Wall Street's rally zooms higher after surprise gain in jobs
NEW YORK - Stocks are rushing higher Friday after a much better-than-expected report on the U.S. job market gave Wall Street’s recent rally another shot of adrenaline.
The S&P 500 was up 3% after the government said that U.S. employers added 2.5 million workers to their payrolls last month. Economists were expecting them instead to slash another 8 million jobs amid the recession caused by the coronavirus and the shutdowns put in place to stem it.
While economists cautioned that it’s just one month of data and that many risks still loom on the long road to a full recovery, the report gives some credence to the optimism building among stock investors that the economy can climb out of its current hole relatively quickly. That hope has been a big reason for the better than 40% rally for the S&P 500 since late March.
RELATED: Unemployment rate falls to 13.3%, US adds 2.5 million jobs
The S&P 500 is now down less than 5.5% from its record set in February after being down nearly 34% earlier this year when recession worries were peaking.
“It looks like the healing process is underway in the jobs market and it looks like it’s happening sooner than expected,” said Todd Lowenstein, equity strategy executive of The Private Bank at Union Bank. “It looks like the worst is behind us.”
The Dow Jones Industrial Average was up 969 points, or 3.7%, at 27,251, as of 1:30 p.m. Eastern time, and the Nasdaq was up 2.3%.
A view of New York Stock Exchange on Wall Street in lower Manhattan on June 1, 2020 in New York City. (Photo by Roy Rochlin/Getty Images)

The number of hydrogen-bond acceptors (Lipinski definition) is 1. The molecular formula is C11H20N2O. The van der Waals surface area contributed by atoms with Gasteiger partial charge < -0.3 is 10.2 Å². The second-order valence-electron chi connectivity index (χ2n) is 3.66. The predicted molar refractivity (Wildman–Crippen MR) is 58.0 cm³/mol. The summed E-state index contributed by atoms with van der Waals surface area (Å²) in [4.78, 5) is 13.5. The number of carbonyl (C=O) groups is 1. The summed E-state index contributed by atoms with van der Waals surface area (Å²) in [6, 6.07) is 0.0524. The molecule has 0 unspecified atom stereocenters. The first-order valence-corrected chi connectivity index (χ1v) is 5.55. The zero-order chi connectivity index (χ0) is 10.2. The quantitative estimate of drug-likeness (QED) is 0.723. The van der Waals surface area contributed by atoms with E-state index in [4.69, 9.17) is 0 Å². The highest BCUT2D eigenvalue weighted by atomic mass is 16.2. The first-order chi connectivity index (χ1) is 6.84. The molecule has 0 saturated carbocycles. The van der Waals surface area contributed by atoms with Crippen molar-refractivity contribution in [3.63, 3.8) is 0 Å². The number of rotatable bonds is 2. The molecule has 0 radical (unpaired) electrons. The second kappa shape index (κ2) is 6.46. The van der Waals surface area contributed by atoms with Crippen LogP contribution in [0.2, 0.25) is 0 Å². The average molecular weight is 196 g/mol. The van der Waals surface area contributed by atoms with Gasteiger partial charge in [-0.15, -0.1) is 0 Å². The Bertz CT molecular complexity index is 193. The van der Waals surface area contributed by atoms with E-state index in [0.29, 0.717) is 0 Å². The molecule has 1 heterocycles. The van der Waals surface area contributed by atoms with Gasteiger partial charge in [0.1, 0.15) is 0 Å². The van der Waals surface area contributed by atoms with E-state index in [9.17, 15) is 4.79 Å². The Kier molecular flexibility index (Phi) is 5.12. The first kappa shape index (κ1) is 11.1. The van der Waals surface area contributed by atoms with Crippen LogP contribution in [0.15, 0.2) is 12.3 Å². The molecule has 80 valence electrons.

The yield on the 10-year Treasury zoomed up to 0.92% from 0.82% late Thursday. This area of the market was much earlier than stocks to give warning about the coming economic devastation from the coronavirus outbreak. It had also been showing much more caution than stocks recently.
Now, the 10-year yield is close to its highest level since late March. It tends to move with investors' expectations for the economy's strength and inflation.
Stocks began their massive rally in late March after the Federal Reserve came to the rescue with promises of immense aid to keep markets running smoothly. Capitol Hill also agreed on unprecedented amounts of aid for the economy. The actions helped convince investors that the worst-case scenario of a full-blown financial crisis was off the table.
More recently, it’s been hopes that growth can resume for the economy as states across the country and nations around the world relax lockdown restrictions meant to slow the spread of the virus. Even as horrific and historic data continued to come in on the job market and economy, stocks largely remained resilient in their climb.
If their optimism proves to be right, it wouldn’t be the first time. During past recessions, stocks have historically hit their bottom and turned upward months before the economy has. That’s because investors are setting stock prices now for where they see corporate profits heading months into the future.